1980s – 1990s
1979 – 1981: A new LDS version of the King James Version of the Bible is introduced in 1979. This includes footnotes, a Topical Guide, chapter headings/summaries, and in-depth cross references to the other volumes of scripture used by the Church. Those editions of The Book of Mormon, The Doctrine and Covenants, and The Pearl of Great Price are released in 1981.
This project was started in 1972, and was an attempt to standardize the curriculum across the church. (For details on who was involved and the genesis and evolution of this project, see this article, which includes this gem: “One of the lighter moments of the work of this committee came when they were asked to write a progress report. Having labored over the alphabetical listings of the Topical Guide, the committee wrote: ‘We have been through Heaven and Hell, Love and Lust, and now we’re working toward Repentance.’”)
March 1980: Consolidated three-hour Sunday church block introduced.
1985 – 1994: President Ezra Taft Benson places heavy emphasis on individuals consistently studying the Book of Mormon, calling it the keystone of testimony, the keystone doctrine of the Resurrection, and of our witness of Jesus Christ – our cornerstone. We are asked to “flood the earth” with the Book of Mormon.
And President Marion G. Romney said, “I feel certain that if, in our homes, parents will read from the Book of Mormon prayerfully and regularly, both by themselves and with their children, the spirit of that great book will come to permeate our homes and all who dwell therein. The spirit of reverence will increase; mutual respect and consideration for each other will grow. The spirit of contention will depart. Parents will counsel their children in greater love and wisdom. Children will be more responsive and submissive to the counsel of their parents. Righteousness will increase. Faith, hope, and charity—the pure love of Christ—will abound in our homes and lives, bringing in their wake peace, joy, and happiness” (Ensign, May 1980, p. 67).
September 1995: “The Family: A Proclamation to the World.”
October 1997: President Hinckley announces a plan to build smaller temples, thus allowing more temples to be built in more areas of the world. Temple building increases exponentially. (If my calculations are correct, temples increased from 48 to 124 during President Hinckley’s tenure as president of the church.)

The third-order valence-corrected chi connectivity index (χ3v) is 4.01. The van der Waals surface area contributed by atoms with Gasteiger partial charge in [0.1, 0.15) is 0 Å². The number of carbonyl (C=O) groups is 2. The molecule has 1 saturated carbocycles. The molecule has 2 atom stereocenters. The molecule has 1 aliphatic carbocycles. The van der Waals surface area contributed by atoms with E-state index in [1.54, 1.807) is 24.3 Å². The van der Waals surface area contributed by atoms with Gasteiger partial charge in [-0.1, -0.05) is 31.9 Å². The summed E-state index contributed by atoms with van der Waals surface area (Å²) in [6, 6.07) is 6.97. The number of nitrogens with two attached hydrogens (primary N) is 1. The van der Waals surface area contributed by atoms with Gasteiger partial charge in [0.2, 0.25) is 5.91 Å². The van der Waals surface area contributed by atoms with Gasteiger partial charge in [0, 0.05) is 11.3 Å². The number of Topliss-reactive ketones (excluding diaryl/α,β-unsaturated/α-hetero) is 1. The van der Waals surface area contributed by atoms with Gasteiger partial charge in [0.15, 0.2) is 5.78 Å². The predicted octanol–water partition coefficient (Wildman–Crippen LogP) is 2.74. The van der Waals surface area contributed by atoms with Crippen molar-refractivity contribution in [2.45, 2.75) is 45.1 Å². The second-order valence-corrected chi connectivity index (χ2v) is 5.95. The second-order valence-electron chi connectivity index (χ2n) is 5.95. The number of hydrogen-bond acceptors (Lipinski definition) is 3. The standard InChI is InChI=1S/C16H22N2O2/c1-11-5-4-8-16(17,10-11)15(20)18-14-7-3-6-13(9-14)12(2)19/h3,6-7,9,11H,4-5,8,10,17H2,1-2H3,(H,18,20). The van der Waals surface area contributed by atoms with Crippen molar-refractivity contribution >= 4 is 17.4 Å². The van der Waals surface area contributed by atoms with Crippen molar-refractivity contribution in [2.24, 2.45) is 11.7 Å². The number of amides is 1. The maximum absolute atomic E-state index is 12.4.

January 2000: The First Presidency and Quorum of the Twelve Apostles relase, “The Living Christ.”
April 2000: The Conference Center opens. It accommodates roughly 21,000 seats in the main auditorium.
October 2000: The 100th operating temple (Boston) is dedicated.
2001: The Perpetual Education Fund is announced, providing opportunities for members in areas of the world to gain educations they may not be able to on their own. This is a step toward strengthening individuals’ abilities to stand out in their communities and families.
Now It Really Picks Up
Up to this point, there’s nothing very remarkable or alarming. It’s all rather status quo; after all, we expect the church to progress and make changes. Some of these are good for society (PEF), and some are good omens for a worldwide church expanding into remote areas (temples!).
Now this is when things really start moving.
2012 – 2018
October 2012: Change in missionary age announced. Young men can serve at age 18; young women at 19. (Note: this was a change mostly for US missionaries. Missionaries from other countries did often serve already at 18.)
2013: New youth curriculum introduced designed “to strengthen and build faith, conversion, and testimony.”
2015: Increased emphasis placed on better observance of the Sabbath Day. Elder M. Russell Ballard said, “Our whole desire is that throughout the Church, we focus our Sabbath day worship on the Lord.” And Elder L. Whitney Clayton said, ““Leaders are asked to help Church members focus on better observing the Sabbath day at church and at home.”